SPSS version 11.5 (SPSS Inc., Chicago, IL, USA) was used for statistical analysis. Except where otherwise stated, the results of skin tests are those read after 48 h. Continuous data were all normally distributed (except for food frequencies) and were therefore summarized as means (and standard errors of the mean [SEM]). Groups were compared by using t tests, and associations were tested by using univariate linear regression (p value and standardized coefficient shown) and in a backward multiple linear regression model with the least significant variables sequentially removed, according to the log-likelihood test.


Control TB skin-test areas to which placebo cream had been applied yielded significantly smaller reactions in persons with lower concentrations of plasma zinc (p = 0.03, Table). For example, the quarter of the population with the lowest concentrations had, on average, control TB skin-test reactions that were 14 mm in diameter compared with 27 mm for the quarter of the population with the highest plasma zinc concentrations (p = 0.03). This immunologically significant zinc deficiency was frequent even though only 10% of the study population was underweight (body mass index <20 m2/kg).

Figure 1

Thumbnail of Effect of topical zinc on size of tuberculosis (TB) skin-test reaction. Each line represents the size of the 2 TB skin-test reactions for 1 person with placebo cream (on the left of the graph) and topical zinc cream (on the right). Circles show the mean TB skin-test reaction size without and with topical zinc, with standard error bars.

Figure 1. Effect of topical zinc on size of tuberculosis (TB) skin-test reaction. Each line represents the size of the 2 TB skin-test reactions for 1 person with placebo cream (on the left...

Figure 2

Thumbnail of Association between plasma zinc concentration and response to topical zinc. The association is shown between plasma zinc concentration and the magnitude of augmentation of the purified protein derivative skin test with topical zinc. The normal range of plasma zinc (&gt;0.6 mg/L) is also indicated.

Figure 2. Association between plasma zinc concentration and response to topical zinc. The association is shown between plasma zinc concentration and the magnitude of augmentation of the purified protein derivative skin test with...

The TB skin-test results were read in a blinded manner, and reactions to tests with zinc cream applications were an average of 32% larger than the contralateral control skin test reactions with placebo cream applied (Figure 1; p<0.001). TB skin-test results were considered positive if the average diameter of induration was >10 mm 48 h after injection, according to national policy. Skin tests with zinc applications were significantly more likely to have positive results than the simultaneous contralateral control skin tests with placebo cream applications (94% zinc vs. 76% placebo, p = 0.01). Topical zinc caused greater TB skin-test augmentation in persons with lower plasma zinc concentrations (correlation coefficient [R] = 0.3, p = 0.05), and persons with absolute plasma zinc deficiency (<0.6 mg/L) had significantly greater zinc-mediated augmentation (Figure 2, p = 0.02). Zinc cream had no effect in persons with normal plasma zinc concentrations. Thus, zinc cream significantly augmented TB skin-test reactions only in persons deficient in zinc (Figure 2).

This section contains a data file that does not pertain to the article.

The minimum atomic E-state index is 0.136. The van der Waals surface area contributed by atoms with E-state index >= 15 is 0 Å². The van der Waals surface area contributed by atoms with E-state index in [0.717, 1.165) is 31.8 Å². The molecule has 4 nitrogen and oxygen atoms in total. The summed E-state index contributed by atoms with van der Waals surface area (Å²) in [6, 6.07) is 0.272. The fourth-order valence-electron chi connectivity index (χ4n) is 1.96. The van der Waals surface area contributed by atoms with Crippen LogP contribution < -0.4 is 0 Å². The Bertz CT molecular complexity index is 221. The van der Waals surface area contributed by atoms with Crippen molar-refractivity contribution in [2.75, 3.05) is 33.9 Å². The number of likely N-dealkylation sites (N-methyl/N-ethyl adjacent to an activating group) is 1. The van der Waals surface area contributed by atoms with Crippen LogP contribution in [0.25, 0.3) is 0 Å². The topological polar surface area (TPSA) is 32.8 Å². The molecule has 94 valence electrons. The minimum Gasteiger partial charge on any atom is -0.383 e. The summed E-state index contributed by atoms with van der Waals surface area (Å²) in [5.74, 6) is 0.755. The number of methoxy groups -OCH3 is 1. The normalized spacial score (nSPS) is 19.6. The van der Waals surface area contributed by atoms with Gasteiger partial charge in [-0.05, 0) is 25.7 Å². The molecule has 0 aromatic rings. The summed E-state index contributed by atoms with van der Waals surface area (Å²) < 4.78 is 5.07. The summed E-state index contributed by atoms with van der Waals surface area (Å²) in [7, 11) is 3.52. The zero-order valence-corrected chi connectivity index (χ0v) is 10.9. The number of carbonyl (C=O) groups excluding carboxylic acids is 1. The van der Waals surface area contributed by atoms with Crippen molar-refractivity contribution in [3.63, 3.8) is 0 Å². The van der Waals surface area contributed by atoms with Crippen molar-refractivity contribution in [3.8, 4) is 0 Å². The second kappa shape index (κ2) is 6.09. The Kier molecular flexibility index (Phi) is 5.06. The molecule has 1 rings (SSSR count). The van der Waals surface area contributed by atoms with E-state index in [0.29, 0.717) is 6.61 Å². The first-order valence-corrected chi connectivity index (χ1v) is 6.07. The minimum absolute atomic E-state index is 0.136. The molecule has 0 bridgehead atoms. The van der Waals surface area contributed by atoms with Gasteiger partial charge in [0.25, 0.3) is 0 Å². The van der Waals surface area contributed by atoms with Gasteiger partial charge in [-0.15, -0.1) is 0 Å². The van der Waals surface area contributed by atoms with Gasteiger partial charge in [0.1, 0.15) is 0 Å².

TB skin tests are usually read 48 h after PPD injection; however, in this study, additional readings were done at 24 and 72 h, at which time results, similar to those at 48 h, demonstrated that zinc cream caused larger TB skin-test reactions (both p<0.02) and more positive test results (both p<0.006). Furthermore, at 72 and 48 h, this zinc-mediated augmentation was greater in zinc-deficient persons (p = 0.006), although the similar trend at 24 h was not statistically significant. The magnitude of skin-test augmentation with zinc cream, the plasma zinc concentration, and the anthropometric measures had no significant associations with other studied factors except as noted in the Table.